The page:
In 2018, Johannes Vermeer’s world-famous Girl with a Pearl Earring underwent a total ‘body scan’: using state-of-the-art techniques, the painting was studied in painstaking detail from top to bottom. It provided a wealth of new insights about the painting and the painter. Four TU Delft faculties worked on the project.
The operation was dubbed ‘Girl in the Spotlight’. In the spring of 2018, a team of international specialists had access to the work for two whole weeks. At the initiative of the Mauritshuis museum in The Hague, they carried out in-depth research on the painting while it remained accessible to the public: separated by a glass structure, the researchers almost became part of the exhibition themselves. “It was an extraordinary period,” explains Joris Dik, Professor of Materials in Art & Archaeology. “Obviously, a painting that attracts visitors from across the world can’t just be closed off to the public, but we had plenty of opportunity to subject the Girl to the latest scanning technology using our equipment. With complete confidence in the technology, the museum gave us total freedom to make discoveries and publish about them.” This was all done under the leadership of Abbie Vandivere, paintings conservator at the Mauritshuis.
The most recent scientific article explores the use of optical coherency tomography (OCT), an imaging technique similar to ultrasound, but using light rather than soundwaves. OCT is used by ophthalmologists to view the retina in detail. “OCT enables you to show thin layers in detail to a thickness of several millimetres,” explains Jeroen Kalkman, researcher in the Imaging Physics department. “That means we can also look beneath the surface of the painting and see exactly how thick certain layers of paint and glaze are.”
This was not yet possible the last time the Girl was examined in detail during restoration work in 1994. “OCT was still in the early stages of development then,” explains Kalkman. “So, it became a journey of discovery; we had no idea how well it would work or what the result would be.” Although OCT produces high-resolution images, it also has its limitations. Firstly, the size of the surface you can study: this is determined by the lens used and is therefore no larger than approximately one square centimetre. This is large enough for a retina or fingerprint, but not for whole painting. Secondly, the technique is sensitive to vibration, which prevented work from taking place in a museum full of visitors.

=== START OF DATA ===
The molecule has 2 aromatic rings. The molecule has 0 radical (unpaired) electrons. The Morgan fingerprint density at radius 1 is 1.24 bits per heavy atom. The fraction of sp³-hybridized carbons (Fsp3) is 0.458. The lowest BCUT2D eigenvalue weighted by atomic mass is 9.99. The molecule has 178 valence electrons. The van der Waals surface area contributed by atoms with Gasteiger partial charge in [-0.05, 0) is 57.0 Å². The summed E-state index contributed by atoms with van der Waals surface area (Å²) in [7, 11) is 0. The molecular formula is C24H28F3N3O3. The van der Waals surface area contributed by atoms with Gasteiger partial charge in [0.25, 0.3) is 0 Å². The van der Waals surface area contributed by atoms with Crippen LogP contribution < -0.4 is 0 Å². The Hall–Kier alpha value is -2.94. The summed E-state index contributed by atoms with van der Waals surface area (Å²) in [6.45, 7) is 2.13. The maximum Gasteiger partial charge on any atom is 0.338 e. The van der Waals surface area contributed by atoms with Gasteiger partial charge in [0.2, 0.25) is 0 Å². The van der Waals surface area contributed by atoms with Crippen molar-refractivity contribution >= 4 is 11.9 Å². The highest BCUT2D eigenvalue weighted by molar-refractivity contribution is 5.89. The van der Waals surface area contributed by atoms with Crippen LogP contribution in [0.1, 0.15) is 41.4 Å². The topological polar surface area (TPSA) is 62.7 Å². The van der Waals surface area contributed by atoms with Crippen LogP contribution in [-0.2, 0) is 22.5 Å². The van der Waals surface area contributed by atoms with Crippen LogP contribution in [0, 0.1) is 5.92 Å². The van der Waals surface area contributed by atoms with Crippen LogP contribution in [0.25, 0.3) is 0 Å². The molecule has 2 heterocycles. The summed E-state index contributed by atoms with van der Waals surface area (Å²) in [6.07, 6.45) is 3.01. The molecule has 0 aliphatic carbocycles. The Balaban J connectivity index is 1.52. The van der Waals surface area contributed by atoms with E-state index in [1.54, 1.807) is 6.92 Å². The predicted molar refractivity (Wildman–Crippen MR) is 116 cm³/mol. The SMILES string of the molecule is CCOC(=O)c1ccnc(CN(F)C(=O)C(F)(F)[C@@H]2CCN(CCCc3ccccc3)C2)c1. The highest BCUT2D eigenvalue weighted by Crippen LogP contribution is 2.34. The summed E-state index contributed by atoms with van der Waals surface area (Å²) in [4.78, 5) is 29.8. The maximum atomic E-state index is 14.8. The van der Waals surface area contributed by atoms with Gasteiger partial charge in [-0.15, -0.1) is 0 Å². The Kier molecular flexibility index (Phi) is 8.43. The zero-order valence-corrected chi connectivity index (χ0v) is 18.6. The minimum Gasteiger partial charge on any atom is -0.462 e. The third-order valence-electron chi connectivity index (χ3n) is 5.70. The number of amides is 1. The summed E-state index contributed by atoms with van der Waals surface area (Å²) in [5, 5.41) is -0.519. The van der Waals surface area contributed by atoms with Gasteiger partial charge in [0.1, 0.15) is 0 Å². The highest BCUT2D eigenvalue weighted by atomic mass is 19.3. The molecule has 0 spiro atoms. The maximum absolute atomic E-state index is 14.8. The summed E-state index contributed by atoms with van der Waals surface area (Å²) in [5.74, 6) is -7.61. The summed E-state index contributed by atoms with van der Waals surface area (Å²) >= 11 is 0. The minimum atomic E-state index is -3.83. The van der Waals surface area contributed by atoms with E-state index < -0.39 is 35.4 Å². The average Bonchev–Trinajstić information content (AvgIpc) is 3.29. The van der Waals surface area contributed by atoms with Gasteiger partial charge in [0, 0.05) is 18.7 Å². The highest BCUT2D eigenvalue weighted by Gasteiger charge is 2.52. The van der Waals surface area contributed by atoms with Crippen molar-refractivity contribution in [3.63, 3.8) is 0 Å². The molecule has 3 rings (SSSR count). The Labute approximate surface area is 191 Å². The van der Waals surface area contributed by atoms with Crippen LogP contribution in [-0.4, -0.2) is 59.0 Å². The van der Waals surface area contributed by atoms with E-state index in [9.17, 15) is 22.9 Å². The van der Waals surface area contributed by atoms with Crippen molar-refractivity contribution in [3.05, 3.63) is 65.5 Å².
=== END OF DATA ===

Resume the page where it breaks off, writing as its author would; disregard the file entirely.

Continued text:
Because of this, Kalkman’s doctoral candidate Tom Callewaert conducted the research over four consecutive nights, scanning the painting section by section. This resulted in a huge dataset of 881GB involving 215,000 separate files. In order to extract the right information, Kalkman and Callewaert wrote special algorithms that are now publicly accessible, together with the data. “Part of their role was to combine all of the individual scans, seamlessly connecting them together in a process known as stitching. We also had to ensure that the boundaries between the different layers matched properly and were visible,” explains Kalkman. The latter was difficult because the differences in height were often just a few micrometres and the surfaces highly irregular, for example where Vermeer used thick blobs or strokes of paint, known as impasto.
The result is the world’s largest ever OCT scan so far, measuring approximately 45x40x0.2cm. “In it, we can see really small details, but also zoom out to the whole painting. That gives you more than five orders of magnitude, from millimetre scale to almost a metre.” In other words, not only multiscale imaging, but also multimodality. “We now have information about the surface, the thickness of the different layers and the way in which light is scattered.” This provides an insight into the painting’s condition as a consequence of natural ageing processing, such as the formation of craquelure (tiny cracks) or peeling.It also reveals previous restorations that are not properly visible with a conventional camera. “Of course, a restorer ensures that any repair appears attractive to the eye. From above, it appears to be smooth and reflect well, but at depth, we can identify an area of repair. This tells us that the painting was once in a much worse condition than now.”
The OCT scan also provides more insight into how Vermeer approached his work. It can be clearly seen how the artist added a green layer of glaze on top of a dark layer of charcoal to increase the absorption of light. “This transparent layer of glaze also masks the brushstrokes of the underlying layers, not only making the background appear darker, but also less obviously painted,” explains Joris Dik. When painting the face of the Girl, Vermeer used two different types of the pigment white lead, as previous research revealed. “He used the opaquer form for the light part of the face, and chose the more transparent for the shaded section. This reveal something about Vermeer as a painter. He understood the material and optical properties of his pigments and used this to achieve a convincing representation of skin. This not only involves colour, but also subtle effects, such as transparency.”
The contrast between the Girl and background is further enhanced by a thick layer of impasto on the white collar. Dik: “He made the illuminated sections as convincing as possible, maximising the contrast with the background.” This enabled Vermeer to create the effect that makes the Girl such an iconic painting. “You see a girl turning round nonchalantly, stepping from total darkness into the light and looking at you,” says Dik. The effect is often compared to that of a camera obscura, the forerunner of the modern camera. Kalkman: “It looks as if the girl was standing in the spotlights, whereas her contours are quite soft. That is exactly how you would perceive it with a camera obscura.” Dik does not believe that Vermeer actually had a camera obscura in his studio, as is sometimes claimed. However, it was something that clearly influenced him: “We now know how he deliberately wanted to maximise the contrast between the foreground and background; by doing that, he was trying to approach the perspective achieved by a camera obscura.”